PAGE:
Mallozzi, a lifelong Republican from East Northport, never thought she’d be working for Clinton, or any Democrat, a few years ago. That was before she approached Clinton after a ribbon-cutting ceremony on Long Island in 2004 to talk about her then-3-year-old daughter Isabella, who suffers from an incurable but treatable brain malady called hydrocephalus.
“I’m not going to say I disliked Hillary, but I wasn’t an advocate,” said Mallozzi, 36, who was forced to cut her two-day visit to Iowa short due to a terrible cold. “The perception was that she was, you know, kind of remote. Let’s put it this way: a parent would make a deal with the devil to help their child, but I was pleasantly surprised. There was no reason for her to do as much as she did.”
That day, Clinton ushered Mallozzi into a staff car and listened quietly to Isabella’s story for a half-hour. At the end, Clinton pledged her personal support and said her office would help lobby to fund federal research into the disease.
“I’m not just yes-ing you,” Clinton told her. “I’m really going to help.”
About 700,000 Americans suffer from hydrocephalus, which causes a damaging build-up of fluid in the brain that can lead to cognitive damage, paralysis and blindness. During the next few years, Clinton and her aides popped in and out of Mallozzi’s life as they worked on securing funding to increase research on curing the disease. The effort hasn’t succeeded yet but Mallozzi remains optimistic.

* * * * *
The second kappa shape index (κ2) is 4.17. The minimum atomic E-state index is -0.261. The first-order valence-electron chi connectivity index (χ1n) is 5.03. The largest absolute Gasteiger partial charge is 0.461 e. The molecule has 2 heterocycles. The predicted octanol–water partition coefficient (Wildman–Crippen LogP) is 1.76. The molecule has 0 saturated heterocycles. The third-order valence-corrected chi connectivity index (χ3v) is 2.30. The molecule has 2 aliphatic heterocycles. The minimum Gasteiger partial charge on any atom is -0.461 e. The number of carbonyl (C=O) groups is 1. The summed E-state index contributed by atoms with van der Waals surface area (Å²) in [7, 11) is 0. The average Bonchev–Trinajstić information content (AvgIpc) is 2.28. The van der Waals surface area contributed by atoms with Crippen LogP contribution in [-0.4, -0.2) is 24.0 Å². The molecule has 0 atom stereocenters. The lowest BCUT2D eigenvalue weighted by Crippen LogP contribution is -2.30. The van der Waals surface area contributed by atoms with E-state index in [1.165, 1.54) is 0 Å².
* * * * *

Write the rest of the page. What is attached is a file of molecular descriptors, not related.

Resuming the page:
A year and a half later, Isabella was undergoing surgery at Stony Brook University Hospital to insert a shunt into her brain, when a nurse walked into the waiting room with surprising news.
“She said, ‘We got a phone call from Senator Clinton saying that she would consider it a personal favor if we took good care of your daughter,'” Mallozzi said. “I don’t even know how she knew Isabella was there.”
The now 6-year-old Isabella, whose curly brown hair and easy smile make her a dead ringer for her mother, is doing well and lives a mostly normal life, her mother said.
Mallozzi is not a composite character. Mallozzi is not a made up character in an autobiography filled with disputed facts and differing recollections. Mallozzi is someone whose life was touched directly by Hillary Clinton.
Hillary Clinton’s work has real life consequences. For instance, Hillary Clinton wants UNIVERSAL health care. Hillary is NOT proposing a Sophie’s Choice health care plan where some are included and saved, while 15 million others are left out – uninsured. Hillary Clinton’s health care plan is truly UNIVERSAL.
The former first lady used Isabella’s story to illustrate her opposition to rival Barack Obama’s health care plan, which she claims would leave 15 million people without coverage. Obama has repeatedly said his plan is comprehensive.
“Who do we leave out?” Clinton asked the 150 Iowans huddled in the restored 19th century Simpson Barn in suburban Des Moines Monday. “Shannon’s daughter Isabella? She has a deteriorating condition — should we leave her out?”
There are many testimonials from real life people, not composite characters, on Hillary Clinton’s website – The Hillary I Know. Yesterday we featured Sharon Mallozzi’s “Hillary I Know” story in video.
Here are two more, real life, Hillary testimonials. Hillary “will stand up for everybody”.